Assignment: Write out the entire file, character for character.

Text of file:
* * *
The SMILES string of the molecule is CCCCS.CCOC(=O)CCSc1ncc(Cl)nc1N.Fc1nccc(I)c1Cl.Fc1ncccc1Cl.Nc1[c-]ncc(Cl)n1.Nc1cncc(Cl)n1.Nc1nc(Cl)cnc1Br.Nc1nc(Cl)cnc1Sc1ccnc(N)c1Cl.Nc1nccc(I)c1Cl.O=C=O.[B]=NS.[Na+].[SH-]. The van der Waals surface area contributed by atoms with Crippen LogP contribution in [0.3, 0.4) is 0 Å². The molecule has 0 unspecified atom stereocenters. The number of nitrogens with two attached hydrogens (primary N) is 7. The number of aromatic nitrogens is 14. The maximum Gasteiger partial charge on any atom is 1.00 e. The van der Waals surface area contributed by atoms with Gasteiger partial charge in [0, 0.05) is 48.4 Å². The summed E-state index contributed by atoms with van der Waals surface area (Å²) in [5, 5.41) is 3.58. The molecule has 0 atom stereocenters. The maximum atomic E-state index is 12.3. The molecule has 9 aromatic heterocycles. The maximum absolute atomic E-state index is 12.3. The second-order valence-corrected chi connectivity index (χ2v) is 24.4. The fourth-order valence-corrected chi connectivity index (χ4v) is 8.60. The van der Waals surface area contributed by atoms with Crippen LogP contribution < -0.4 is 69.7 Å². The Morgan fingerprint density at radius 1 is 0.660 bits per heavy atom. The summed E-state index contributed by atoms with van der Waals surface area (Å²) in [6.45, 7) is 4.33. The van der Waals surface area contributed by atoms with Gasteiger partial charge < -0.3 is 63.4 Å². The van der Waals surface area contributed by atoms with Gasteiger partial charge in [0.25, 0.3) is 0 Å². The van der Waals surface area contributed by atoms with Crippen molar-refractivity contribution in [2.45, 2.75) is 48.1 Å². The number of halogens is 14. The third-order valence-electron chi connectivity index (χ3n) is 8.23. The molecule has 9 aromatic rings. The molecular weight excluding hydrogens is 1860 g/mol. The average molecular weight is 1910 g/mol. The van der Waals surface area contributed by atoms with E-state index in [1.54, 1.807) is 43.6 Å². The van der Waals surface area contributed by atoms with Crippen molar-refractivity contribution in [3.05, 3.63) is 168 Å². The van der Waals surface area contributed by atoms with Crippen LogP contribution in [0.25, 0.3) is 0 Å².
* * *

The SMILES string of the molecule is CCCCS.CCOC(=O)CCSc1ncc(Cl)nc1N.Fc1nccc(I)c1Cl.Fc1ncccc1Cl.Nc1[c-]ncc(Cl)n1.Nc1cncc(Cl)n1.Nc1nc(Cl)cnc1Br.Nc1nc(Cl)cnc1Sc1ccnc(N)c1Cl.Nc1nccc(I)c1Cl.O=C=O.[B]=NS.[Na+].[SH-]. The van der Waals surface area contributed by atoms with Crippen LogP contribution in [0.3, 0.4) is 0 Å². The molecule has 0 unspecified atom stereocenters. The number of nitrogens with two attached hydrogens (primary N) is 7. The number of aromatic nitrogens is 14. The maximum Gasteiger partial charge on any atom is 1.00 e. The van der Waals surface area contributed by atoms with Gasteiger partial charge in [0, 0.05) is 48.4 Å². The summed E-state index contributed by atoms with van der Waals surface area (Å²) in [5, 5.41) is 3.58. The molecule has 0 atom stereocenters. The maximum atomic E-state index is 12.3. The molecule has 9 aromatic heterocycles. The maximum absolute atomic E-state index is 12.3. The second-order valence-corrected chi connectivity index (χ2v) is 24.4. The fourth-order valence-corrected chi connectivity index (χ4v) is 8.60. The van der Waals surface area contributed by atoms with Crippen LogP contribution < -0.4 is 69.7 Å². The Morgan fingerprint density at radius 1 is 0.660 bits per heavy atom. The summed E-state index contributed by atoms with van der Waals surface area (Å²) in [6.45, 7) is 4.33. The van der Waals surface area contributed by atoms with Gasteiger partial charge < -0.3 is 63.4 Å². The van der Waals surface area contributed by atoms with Gasteiger partial charge in [0.25, 0.3) is 0 Å². The van der Waals surface area contributed by atoms with Crippen molar-refractivity contribution in [2.45, 2.75) is 48.1 Å². The number of halogens is 14. The third-order valence-electron chi connectivity index (χ3n) is 8.23. The molecule has 9 aromatic rings. The molecular weight excluding hydrogens is 1860 g/mol. The average molecular weight is 1910 g/mol. The van der Waals surface area contributed by atoms with E-state index in [1.54, 1.807) is 43.6 Å². The van der Waals surface area contributed by atoms with Crippen molar-refractivity contribution in [3.05, 3.63) is 168 Å². The van der Waals surface area contributed by atoms with Crippen LogP contribution in [0.25, 0.3) is 0 Å².